Inflation at a Record High Could Result in a Larger Social Security Cost-of-living Adjustment in 2023.

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Social Security recipients will receive a 5.9 percent cost-of-living adjustment to their monthly checks beginning in 2022, the highest increase in nearly 40 years.

However, as inflation rises month after month, the purchasing power of those benefit increases has dwindled.

According to March data released by the U.S. Bureau of Labor Statistics on Tuesday, the Consumer Price Index for All Urban Consumers, or CPI-U, rose 8.5 percent from a year ago.

 

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Meanwhile, the Consumer Price Index for Urban Wage Earners and Clerical Workers, or CPI-W, a measure used by the Social Security Administration to calculate the annual cost-of-living adjustment, or COLA, increased 9.4 percent in the last year.

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According to The Senior Citizens League, a nonpartisan senior organisation, the average retiree benefit in 2022 will be $1,656.30, up from $1,564, a $92.30 increase per month.

According to The Senior Citizens League, if those benefits kept up with inflation, the average retiree benefit would have to be $1,711 based on March data, an increase of $147 from the average retiree benefit for 2021.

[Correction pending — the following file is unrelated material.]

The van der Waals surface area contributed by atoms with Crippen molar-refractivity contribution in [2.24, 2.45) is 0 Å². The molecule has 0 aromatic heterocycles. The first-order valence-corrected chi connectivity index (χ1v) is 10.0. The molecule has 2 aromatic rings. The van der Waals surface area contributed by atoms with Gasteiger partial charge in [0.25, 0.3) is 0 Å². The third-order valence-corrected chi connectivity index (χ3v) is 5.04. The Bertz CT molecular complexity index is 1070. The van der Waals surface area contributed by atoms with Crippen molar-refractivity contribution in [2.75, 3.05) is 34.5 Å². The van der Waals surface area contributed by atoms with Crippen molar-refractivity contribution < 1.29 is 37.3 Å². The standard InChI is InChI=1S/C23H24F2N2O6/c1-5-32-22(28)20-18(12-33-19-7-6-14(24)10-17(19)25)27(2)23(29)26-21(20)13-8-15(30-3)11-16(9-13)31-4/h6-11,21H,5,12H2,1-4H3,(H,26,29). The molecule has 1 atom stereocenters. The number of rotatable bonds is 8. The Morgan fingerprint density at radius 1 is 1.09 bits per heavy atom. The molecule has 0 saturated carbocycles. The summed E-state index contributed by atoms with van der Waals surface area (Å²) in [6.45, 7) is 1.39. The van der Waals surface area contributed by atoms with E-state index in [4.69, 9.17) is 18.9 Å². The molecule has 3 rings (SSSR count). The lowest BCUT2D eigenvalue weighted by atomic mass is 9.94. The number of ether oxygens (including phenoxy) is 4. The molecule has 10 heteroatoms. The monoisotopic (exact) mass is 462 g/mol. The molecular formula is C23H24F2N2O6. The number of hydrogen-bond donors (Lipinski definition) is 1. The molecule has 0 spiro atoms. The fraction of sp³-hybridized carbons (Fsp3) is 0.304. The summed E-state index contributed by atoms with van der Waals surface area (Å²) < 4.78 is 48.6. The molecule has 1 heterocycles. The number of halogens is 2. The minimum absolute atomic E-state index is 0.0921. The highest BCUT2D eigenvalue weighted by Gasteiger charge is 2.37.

According to the group’s calculations, the average retirement benefit has a $162.60 shortfall so far this year.

Retirees are feeling the pinch as prices in key categories such as food, housing, home heating, and prescription drugs continue to rise. The standard Medicare Part B premium increased by 14.5 percent to $170.10 per month in 2022.

In March, inflation rose to 8.5 percent, the highest level since December 1981.

 

Inflation at an all-time high may indicate a larger COLA in 2023.

The Senior Citizens League estimates the COLA for 2023 to be 8.9 percent based on March data released on Tuesday. This is an increase from the group’s previous estimate of a 7.6 percent COLA for next year.

Future months’ CPI-W data would, of course, be factored into the official COLA calculation for next year. In order to determine whether there is a COLA increase, the Social Security Administration typically takes the average of the CPI-W for the third quarter of the current year and compares it to the average for the third quarter of the previous year.

Some experts believe peak inflation will occur sooner rather than later.

“The worst may be behind us,” Furman speculated.

According to Mary Johnson, Social Security and Medicare policy analyst at The Senior Citizens League, inflation began to accelerate in March 2021, and it may reach a tipping point this year, with a potential moderation in the coming months.

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If this occurs, the estimated Social Security COLA for 2023 will be reduced.

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